Leo and I don’t get out nearly enough in a job like ours. So it was nice to have a bit of an outing yesterday, converging from our respective homes in Somerset and London for a meeting at our publisher's offices in Oxford.
As plans for the DFC Library proceed apace it’s all getting very exciting. David showed us cover mock-ups of the first titles due out in spring next year. The series is kicking off with three great DFC strips: Mezolith, Spider Moon and Good Dog Bad Dog. If you subscribed to the DFC you will have seen this material already, but the high quality printing and prestige hardcover editions will make them worth having even so. I loved the Mezolith cover in particular – a dramatic and at the same time contemplative image that expresses the whole central concept of a father passing traditions on to his son.
Think of all the great titles to come: Monkey Nuts, Robot Girl, Frontier, Spectrum Black, Mo-Bot High, Bodkin and the Bear… Oh, too many to mention. And then there are the strips that are on file but didn’t get the chance to appear before the DFC was closed, like Garen Ewing’s eagerly-awaited Tomb of Nazaleod, for example. Where would a UK publisher get an incredible graphic novel list like that? These books are going to prove the real value of the DFC as an incubator of top comics IPs.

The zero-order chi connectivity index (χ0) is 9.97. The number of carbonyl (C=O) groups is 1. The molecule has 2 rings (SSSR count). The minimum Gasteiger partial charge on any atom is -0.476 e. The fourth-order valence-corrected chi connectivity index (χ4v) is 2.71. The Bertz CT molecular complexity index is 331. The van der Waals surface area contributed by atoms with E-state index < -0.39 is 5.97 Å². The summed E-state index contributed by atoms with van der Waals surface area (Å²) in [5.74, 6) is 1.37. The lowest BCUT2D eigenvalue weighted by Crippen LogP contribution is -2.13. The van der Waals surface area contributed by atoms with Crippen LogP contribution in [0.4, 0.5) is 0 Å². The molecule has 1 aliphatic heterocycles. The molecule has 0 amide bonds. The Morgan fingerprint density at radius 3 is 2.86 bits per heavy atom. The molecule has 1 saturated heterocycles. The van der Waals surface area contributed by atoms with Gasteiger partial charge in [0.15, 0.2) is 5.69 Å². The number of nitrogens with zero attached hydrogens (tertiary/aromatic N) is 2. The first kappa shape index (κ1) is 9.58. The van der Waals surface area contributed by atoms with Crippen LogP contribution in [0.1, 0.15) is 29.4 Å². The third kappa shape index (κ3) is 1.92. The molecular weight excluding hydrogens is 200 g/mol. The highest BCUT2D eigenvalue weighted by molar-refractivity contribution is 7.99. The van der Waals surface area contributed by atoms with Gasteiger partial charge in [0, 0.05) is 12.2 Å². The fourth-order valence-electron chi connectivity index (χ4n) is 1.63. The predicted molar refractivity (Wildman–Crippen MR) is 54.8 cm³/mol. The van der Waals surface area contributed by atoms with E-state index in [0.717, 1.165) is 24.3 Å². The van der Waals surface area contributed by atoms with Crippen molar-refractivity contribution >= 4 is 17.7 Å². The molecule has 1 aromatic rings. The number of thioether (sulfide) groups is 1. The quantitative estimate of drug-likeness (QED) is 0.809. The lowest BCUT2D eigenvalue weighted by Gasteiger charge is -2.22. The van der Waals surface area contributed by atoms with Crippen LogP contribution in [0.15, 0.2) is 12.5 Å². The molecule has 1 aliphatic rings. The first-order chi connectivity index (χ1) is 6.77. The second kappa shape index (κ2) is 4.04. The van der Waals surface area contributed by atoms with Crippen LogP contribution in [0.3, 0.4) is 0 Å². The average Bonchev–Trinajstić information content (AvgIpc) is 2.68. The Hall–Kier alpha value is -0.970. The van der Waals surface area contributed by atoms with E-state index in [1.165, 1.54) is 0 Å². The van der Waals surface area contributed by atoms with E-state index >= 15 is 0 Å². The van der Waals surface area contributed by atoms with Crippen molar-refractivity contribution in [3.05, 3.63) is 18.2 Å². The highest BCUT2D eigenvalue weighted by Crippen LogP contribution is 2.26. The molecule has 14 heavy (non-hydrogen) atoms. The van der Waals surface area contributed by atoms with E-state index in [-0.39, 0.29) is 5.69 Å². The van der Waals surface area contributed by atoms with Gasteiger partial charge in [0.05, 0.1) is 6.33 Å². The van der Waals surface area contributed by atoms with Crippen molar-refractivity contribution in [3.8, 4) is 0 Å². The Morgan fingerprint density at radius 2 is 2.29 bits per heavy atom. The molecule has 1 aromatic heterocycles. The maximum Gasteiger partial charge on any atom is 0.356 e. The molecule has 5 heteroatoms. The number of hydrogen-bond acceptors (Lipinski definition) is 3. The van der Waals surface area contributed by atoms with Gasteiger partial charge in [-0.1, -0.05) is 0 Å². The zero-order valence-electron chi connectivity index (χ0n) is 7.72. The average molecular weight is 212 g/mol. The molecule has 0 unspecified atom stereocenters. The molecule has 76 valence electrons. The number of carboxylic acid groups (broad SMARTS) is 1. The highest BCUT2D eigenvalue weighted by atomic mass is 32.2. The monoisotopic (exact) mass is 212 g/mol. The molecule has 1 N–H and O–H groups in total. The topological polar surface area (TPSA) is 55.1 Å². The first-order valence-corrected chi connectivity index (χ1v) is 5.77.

And what about Mirabilis? Bless your ‘eart for asking, guv’nor. The first book, Winter, is almost complete. It’s over 200 pages so a fair old stocking-filler, and one that could keep a chap quiet most of Christmas Day. But Christmas of which year? At this stage we cannot say.
After the meeting we had nine hours to kill (the problem of pre-booking to get affordable tickets) but there’s plenty to do in Oxford. We strolled around the Pitt Rivers Museum, took in Bruce Willis’s new movie Surrogates at the Odeon in Magdalen Street, and had a fine meal at the Bangkok House in Hythe Bridge Street – an acceptable substitute for the sadly defunct Opium Den that used to stand nearby. Then back home to work on the last few pages of the Winter book.
Look-In tie-in book - part 1 - An unusual example of the work of British humour comics artist Robert Nixon - who I normally associate with strips such as Frankie Stein - providing lovely...